Song Thrush

Redwing
When there are plenty of thrushes around they usually attract a few predators and today was no exception. A juv male Sparrowhawk was seen several times before it eventually found its way into one of the nets. A little while later a juv female Sparrowhawk was caught which is a bit more unusual as females often manage to climb out of nets due to their much larger size.

1cy male Sparrowhawk

1cy female Sparrowhawk. If looks could kill this one's would.
There weren't many finches moving and only 1 Lesser Redpoll was caught. Surprisingly, it was another that didn't have a red coloured poll, the amber poll on this individual being a bit brighter than the one shown in my last post.

Lesser Redpoll
The morning may have started slowly but Redwings eventually came through in good numbers and accounted for 38 of the 65 birds ringed. Ringing totals for 09/10/17 were: Sparrowhawk 2; Goldcrest 9; Great Tit 2; Coal Tit 1; Chiffchaff 1; Blackbird 3; Song Thrush 7; Redwing 38; Chaffinch 1; Lesser Redpoll 1.

Other sightings of note included: 320 Pink-footed Geese heading east; 4 Ravens (2 pairs) heading south; 2 Swallows (1 south and the other hanging around feeding); 3 Crossbills heading NNE.

Thursday, 5 October 2017

Fat crests and a pink lady.

The 3rd and 4th may have been a bit windy but I managed to find enough shelter in some of the net rides on the east side of the site at Billinge. These net rides were sheltered from the worst of the stiff westerlies by higher ground, including the hill summit, and tree/shrub cover provided the additional shelter required. Unsettled conditions can produce interesting birding with some birds being held up or forced down by the weather and others battling through and the only way to find out is to get out there.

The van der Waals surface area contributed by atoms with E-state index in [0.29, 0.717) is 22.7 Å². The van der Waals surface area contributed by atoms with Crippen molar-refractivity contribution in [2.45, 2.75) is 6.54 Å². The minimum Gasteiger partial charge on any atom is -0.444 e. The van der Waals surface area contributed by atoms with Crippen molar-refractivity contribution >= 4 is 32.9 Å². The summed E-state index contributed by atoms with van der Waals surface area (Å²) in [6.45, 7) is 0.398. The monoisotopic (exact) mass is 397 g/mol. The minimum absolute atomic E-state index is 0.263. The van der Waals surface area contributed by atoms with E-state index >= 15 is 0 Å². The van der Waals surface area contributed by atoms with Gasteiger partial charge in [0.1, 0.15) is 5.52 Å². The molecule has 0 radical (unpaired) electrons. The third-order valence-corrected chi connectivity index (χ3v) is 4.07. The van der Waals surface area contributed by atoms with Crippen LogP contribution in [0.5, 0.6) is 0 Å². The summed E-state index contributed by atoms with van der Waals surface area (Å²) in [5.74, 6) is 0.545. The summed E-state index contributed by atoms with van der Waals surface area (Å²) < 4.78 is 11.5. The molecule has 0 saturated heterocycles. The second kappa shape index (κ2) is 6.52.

The first bird caught on both days was a Song Thrush and the greyer tones and slightly smaller size of both suggested they were of continental origin. There were a decent number of Goldcrests present and 19 were ringed over the two sessions. Many of the Goldcrests were carrying quite a bit of fat with 8 weighing 5.8g or more and the two heaviest birds weighed in at 6.3g. Birds in this weight range are carrying more than enough fat to fly to southern England in a single non stop night flight and some may even go on to winter in France. Interestingly, a recovery report showing a movement of one of this autumn's Goldcrests came through just the other day, it was ringed on 2nd September and found dead 18 days later in Hampshire, 267km SSE of Billinge. Full details of this and some other recoveries will be posted in due course.

A Stonechat that suddenly appeared on a fence line on the 3rd was the first of the autumn but it didn't linger and quickly moved on. There was a bit of movement overhead despite the strength of the wind and showed how strong the urge to migrate can be. Meadow Pipits and Chaffinches were the most numerous species on the move but a few Lesser Redpolls were also heading south and 4 were caught. One of the Lesser Redpolls had a bit of a pink flush to some of the breast feathers and it almost had me thinking it was a male for a second, but on further examination it was obviously an adult and didn't have any pink in the cheeks or on the rump, concealed or otherwise, which ruled out the possibility of it being a male.